The HGMC is responsible for the following:
- Creation, use of, and changes to Land Use Objectives for forest practices;
- Setting the Allowable Annual Cut for Haida Gwaii;
- Approval of management plans for protected areas; and,
- Developing policies and standards for heritage site identification and conservation.
The HGMC is also responsible for:
- Monitoring and reviewing the work of the Solutions Table; and,
- Identifying policy issues that the Province of BC and the Haida Nation should consider.
TAKING THE LEAD
In 2012, the HGMC carried out a Timber Supply Review (TSR) for all of Haida Gwaii. The purpose of a TSR is to analyze the impacts of current forest practices on an area’s timber supply, economy, environment, and social conditions.
The 2012 Haida Gwaii TSR was used to determine the first Allowable Annual Cut (AAC) set by the HGMC. An AAC is the total amount of timber, measured by cubic metre, that may be logged from an area in one calendar year – the determination excludes private lands. In determining the AAC, the HGMC considered the following factors:
- The sustainable rate of forestry in the area, which is based on:
• Forest composition and rate of growth;
• The length of time needed for a forest to re-establish itself;
• Timber uses; and,
• Non-commercial uses of the forest.
- Consequences of a change in the rate of timber harvesting in the area;
- Wood processing facilities;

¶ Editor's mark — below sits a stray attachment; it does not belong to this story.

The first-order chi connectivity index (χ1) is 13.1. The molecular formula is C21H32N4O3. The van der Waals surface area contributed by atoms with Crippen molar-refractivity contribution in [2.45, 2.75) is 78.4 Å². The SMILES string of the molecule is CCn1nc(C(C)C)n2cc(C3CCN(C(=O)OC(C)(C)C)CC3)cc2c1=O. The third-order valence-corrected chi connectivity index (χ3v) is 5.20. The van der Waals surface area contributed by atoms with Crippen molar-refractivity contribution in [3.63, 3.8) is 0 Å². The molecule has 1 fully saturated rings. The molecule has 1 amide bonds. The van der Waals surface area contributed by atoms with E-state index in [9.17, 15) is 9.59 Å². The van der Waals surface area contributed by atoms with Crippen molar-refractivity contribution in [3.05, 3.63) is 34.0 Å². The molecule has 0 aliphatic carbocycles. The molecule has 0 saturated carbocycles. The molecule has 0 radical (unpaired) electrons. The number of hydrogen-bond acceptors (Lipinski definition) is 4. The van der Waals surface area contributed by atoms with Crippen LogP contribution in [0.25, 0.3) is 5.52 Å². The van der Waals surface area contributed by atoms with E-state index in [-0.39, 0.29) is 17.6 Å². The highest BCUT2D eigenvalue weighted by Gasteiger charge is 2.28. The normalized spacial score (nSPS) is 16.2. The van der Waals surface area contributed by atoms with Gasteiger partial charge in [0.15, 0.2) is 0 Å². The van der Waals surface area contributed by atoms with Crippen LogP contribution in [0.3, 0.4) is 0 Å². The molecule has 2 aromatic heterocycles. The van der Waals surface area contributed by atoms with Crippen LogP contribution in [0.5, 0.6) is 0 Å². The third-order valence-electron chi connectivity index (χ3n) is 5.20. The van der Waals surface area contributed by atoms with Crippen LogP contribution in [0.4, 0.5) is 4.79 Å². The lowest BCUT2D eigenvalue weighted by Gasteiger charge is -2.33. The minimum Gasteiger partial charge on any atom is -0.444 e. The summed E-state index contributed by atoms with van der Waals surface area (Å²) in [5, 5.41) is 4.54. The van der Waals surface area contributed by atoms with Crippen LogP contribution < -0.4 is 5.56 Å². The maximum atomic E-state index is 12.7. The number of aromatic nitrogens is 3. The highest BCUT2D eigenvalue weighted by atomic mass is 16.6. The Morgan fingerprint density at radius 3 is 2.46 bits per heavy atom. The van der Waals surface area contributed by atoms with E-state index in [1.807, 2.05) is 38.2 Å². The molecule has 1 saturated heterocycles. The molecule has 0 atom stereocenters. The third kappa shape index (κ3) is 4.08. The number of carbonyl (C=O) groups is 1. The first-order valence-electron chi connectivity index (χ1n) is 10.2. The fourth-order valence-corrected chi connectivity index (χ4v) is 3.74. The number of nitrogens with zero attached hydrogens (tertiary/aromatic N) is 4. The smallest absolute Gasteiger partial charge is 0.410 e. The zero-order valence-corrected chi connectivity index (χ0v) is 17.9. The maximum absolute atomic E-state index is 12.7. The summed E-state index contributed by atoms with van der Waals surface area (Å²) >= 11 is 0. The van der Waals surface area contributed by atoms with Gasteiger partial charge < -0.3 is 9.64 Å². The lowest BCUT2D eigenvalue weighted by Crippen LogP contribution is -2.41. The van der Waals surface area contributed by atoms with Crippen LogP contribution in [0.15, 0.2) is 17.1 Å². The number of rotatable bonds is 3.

- Economic and social goals for the area; and,
- Loss of forest due to insect infestations or disease.
Public involvement and comment are also important factors in the TSR process, which includes opportunities for public consultation and input that is considered by the HGMC when an AAC is being determined.
On April 4, 2012, the HGMC set Haida Gwaii’s AAC at 929,000 cubic metres, a 47.6 percent reduction from the previous AAC of 1,772, 616 cubic metres. An updated TSR is expected to be completed later this year, with a new AAC following shortly thereafter.
Over the last several years, the HGMC has also held Forest Strategy forums, approved a minor amendment (2014) and a major amendment (2017) to the Land Use Objectives Order, and undertaken work to update the Protected Area management plans to align with the recently completed Marine Area Plans. The HGMC also continues to develop a draft policy for the identification and conservation of heritage sites.
The HGMC is working with the Reconciliation Table and Solutions Table to better understand the non-consensus issues that are arising at the Solutions Table. •